What powerful idea should all students encounter in the concept of positive reinforcement?

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Positive reinforcement (the addition of praise and reward as a reinforcer and motivator) acknowledges that people, and non-human animals alike, can much more affectively learn and develop strong neural pathways and connections through praise and support rather than applying positive punishment (the addition of punishment as the reinforcer or motivator)...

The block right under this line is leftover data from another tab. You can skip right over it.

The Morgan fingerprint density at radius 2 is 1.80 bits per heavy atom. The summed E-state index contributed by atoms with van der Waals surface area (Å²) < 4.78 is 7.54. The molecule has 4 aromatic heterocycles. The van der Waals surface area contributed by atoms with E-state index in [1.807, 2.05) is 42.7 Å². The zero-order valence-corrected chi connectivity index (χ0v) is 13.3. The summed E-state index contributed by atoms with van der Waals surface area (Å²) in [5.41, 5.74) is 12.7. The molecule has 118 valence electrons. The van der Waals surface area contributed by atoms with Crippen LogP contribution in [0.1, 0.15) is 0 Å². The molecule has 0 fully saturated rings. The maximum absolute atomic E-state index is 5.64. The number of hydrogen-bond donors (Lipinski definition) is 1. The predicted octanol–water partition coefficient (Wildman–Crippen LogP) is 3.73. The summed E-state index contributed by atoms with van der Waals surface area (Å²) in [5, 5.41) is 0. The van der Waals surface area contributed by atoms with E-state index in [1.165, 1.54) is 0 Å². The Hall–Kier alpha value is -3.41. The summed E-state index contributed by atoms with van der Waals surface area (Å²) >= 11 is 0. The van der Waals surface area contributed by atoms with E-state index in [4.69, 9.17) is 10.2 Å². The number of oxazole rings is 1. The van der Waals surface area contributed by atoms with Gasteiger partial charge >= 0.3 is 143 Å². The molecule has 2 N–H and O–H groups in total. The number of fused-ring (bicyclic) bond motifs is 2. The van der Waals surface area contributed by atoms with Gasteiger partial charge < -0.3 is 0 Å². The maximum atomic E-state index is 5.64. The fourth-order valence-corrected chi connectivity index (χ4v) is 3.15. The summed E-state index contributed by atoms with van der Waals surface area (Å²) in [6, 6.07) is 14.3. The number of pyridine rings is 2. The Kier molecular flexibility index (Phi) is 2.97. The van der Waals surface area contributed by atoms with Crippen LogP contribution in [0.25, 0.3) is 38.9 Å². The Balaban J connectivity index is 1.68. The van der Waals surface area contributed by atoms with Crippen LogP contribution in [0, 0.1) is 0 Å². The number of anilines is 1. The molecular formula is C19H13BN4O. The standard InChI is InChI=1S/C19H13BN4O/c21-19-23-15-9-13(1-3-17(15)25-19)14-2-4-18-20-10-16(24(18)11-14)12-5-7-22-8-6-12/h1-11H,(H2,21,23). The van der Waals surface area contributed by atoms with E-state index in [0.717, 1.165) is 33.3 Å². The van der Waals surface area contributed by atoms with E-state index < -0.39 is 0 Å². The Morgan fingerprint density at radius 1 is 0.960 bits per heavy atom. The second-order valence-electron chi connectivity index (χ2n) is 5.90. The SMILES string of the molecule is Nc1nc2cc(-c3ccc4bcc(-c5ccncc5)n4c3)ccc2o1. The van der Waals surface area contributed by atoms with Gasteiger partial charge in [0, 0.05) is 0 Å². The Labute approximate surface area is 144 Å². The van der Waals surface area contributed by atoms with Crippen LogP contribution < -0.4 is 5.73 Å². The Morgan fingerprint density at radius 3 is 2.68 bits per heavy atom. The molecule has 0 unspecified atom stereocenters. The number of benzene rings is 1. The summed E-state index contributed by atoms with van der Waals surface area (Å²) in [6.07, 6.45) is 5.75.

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Positive reinforcement (the addition of praise and reward as a reinforcer and motivator) acknowledges that people, and non-human animals alike, can much more affectively learn and develop strong neural pathways and connections through praise and support rather than applying positive punishment (the addition of punishment as the reinforcer or motivator) or negative reinforcement (the removal of a stressor, pressure, or pain as the reinforcer or motivator). Students who are studying positive reinforcement may look at the positive reinforcement training style of dogs as an example of the long-lasting effectiveness of positive reinforcement training. When a trainer uses positive reinforcement to train a dog, she will use praise, play, toys, and/or food as motivators and rewards for desired behaviors. Through this training, the dog typically is excited to participate in learning and training, and he will often choose to interact with the trainer and training exercise in order to receive the reward. The dog will often show a strong desire to understand what he is being asked to do. Positive reinforcement creates positive associations. This is incredibly important for reframing the way a dog feels about something. For instance, if a dog is fearful of other dogs, using positive reinforcement training can lead to the dog creating new neural pathways and positive associations when he sees another dog. Positive reinforcement-based teaching/training can be just as easily and effectively applied to humans.

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